# Uncountable family of pairwise disjoint non-stationary subsets

Suppose $$\mathcal A$$ is an uncountable family of pairwise disjoint non-stationary subsets of $$\omega_1$$. Show that there exists $$\mathcal B \subseteq \mathcal A$$ such that $$\mathcal B$$ is uncountable and $$\bigcup \mathcal B$$ is non-stationary subset of $$\omega_1$$.

This is what I have gotten.

$$\bullet$$ Pairwise disjoint: $$\forall \beta<\alpha<\omega_1, X_\beta \cap X_\alpha= \varnothing$$.

$$\bullet Non-stationary: \forall \alpha < \omega_1,$$ $$\exists C \in Club(\omega_1), C \cap X_\alpha=0$$

$$\bullet Club(\omega_1)=\{C\subseteq \omega_1:(\exists D\subseteq C)(D$$ is closed and unbounded in $$\omega_1)\}$$

Would it work if i take out countably many $$X_a$$ from $$\mathcal A$$ and call that set $$\mathcal B$$. $$\mathcal B$$ would be uncountable but I dont think that $$\bigcup \mathcal B$$ would be a subset of $$\omega_1$$.

• that $\alpha>\omega_1$ seems misplaced. Also, that $\forall C$ looks like it should be $\exists C$. Try to think of this and perhaps show progress and edit question. Also, notation $Club(\mathcal A)$ confuses me, isn't the family of all club sets defined independent of $\mathcal A$? Like supersets of sets that are closed and UNbounded in $\omega_1$ (not $\mathcal A$). – Mirko Sep 12 '19 at 1:49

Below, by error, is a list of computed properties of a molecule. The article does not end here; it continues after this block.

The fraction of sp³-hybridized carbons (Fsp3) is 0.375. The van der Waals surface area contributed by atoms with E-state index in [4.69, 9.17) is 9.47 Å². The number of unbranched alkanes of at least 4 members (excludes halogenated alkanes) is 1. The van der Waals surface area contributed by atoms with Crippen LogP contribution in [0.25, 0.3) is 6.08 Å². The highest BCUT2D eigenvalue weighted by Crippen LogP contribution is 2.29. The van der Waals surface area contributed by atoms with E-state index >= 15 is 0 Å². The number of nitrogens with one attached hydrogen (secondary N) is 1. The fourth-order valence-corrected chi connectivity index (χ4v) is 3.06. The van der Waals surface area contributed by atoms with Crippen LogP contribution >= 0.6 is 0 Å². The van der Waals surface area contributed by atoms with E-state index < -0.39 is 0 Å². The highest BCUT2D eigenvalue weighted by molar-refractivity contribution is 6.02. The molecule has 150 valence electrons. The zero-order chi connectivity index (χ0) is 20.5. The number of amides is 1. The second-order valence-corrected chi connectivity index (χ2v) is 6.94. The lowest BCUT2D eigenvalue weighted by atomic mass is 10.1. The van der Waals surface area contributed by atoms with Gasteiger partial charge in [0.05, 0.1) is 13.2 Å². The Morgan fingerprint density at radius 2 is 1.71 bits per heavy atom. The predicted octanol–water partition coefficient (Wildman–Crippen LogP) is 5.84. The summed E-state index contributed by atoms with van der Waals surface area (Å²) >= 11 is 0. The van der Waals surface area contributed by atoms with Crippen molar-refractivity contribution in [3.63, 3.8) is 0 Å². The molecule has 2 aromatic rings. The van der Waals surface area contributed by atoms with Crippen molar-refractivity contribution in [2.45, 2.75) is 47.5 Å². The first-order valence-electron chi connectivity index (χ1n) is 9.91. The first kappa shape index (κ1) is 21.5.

• Thanks for your comments. Yes the $\forall C$ should be $\exists C$ and my previous definition of the Club filter was wrong. But I don't understand why $\alpha > \omega_1$ is misplaced since $\mathcal A$ is an uncountable family. – taupi Sep 12 '19 at 2:14
• perhaps you mean (without loss of generality) that $\mathcal A=\{X_\alpha: \alpha<\omega_1\}$. Note here indexing is with $\alpha<\omega_1$, note $\omega_1$ is uncountable. Note also in the club definition bounded should be UNbounded. (Club is an abbreviation of closed UNbounded). $\bullet$ Pairwise disjoint: $\forall \beta<\alpha<\omega_1,X_{\beta}\cap X_{\alpha}=\emptyset$ $\bullet$ Non-stationary: $\forall \alpha<\omega_1, \exists C \in Club(\omega_1), C \cap X_\alpha=0$ $\bullet Club(\omega_1)=\{C\subseteq\omega_1:(\exists D\subseteq C)(D$ is closed and UNbounded in $\omega_1)\}$ – Mirko Sep 12 '19 at 2:20
• I believe the answer might have something to do with the diagonal intersection of a family of club sets (which one gets naturally here taking a club $C_\alpha$ disjoint from $X_\alpha$), see math.stackexchange.com/q/380626 Note that the condition in your question that the non-stationary sets are disjoint is essential. There is an easy counterexample, if they were not required to be disjoint, take $X_\alpha=\alpha=[0,\alpha)=\{\beta:\beta<\alpha\}$. I need to think of the details, but at the moment I do not see what else could be relevant, but the diagonal intersection. – Mirko Sep 12 '19 at 2:29
• Thank you. I will take a look at it and try to do this question again. – taupi Sep 12 '19 at 2:45

There are two closely related questions (and answers) on MSE. Diagonal intersection of club sets, URL (version: 2013-07-30): Diagonal intersection of club sets , as well as Diagonal union of non-stationary sets, URL (version: 2016-05-14): Diagonal union of non-stationary sets .

The above two questions are closely related, as they involve "dual" notions. In the second of the above links there is a proof (using the first link) that the diagonal union of non-stationary sets is non-stationary. I will use this result to answer the present question.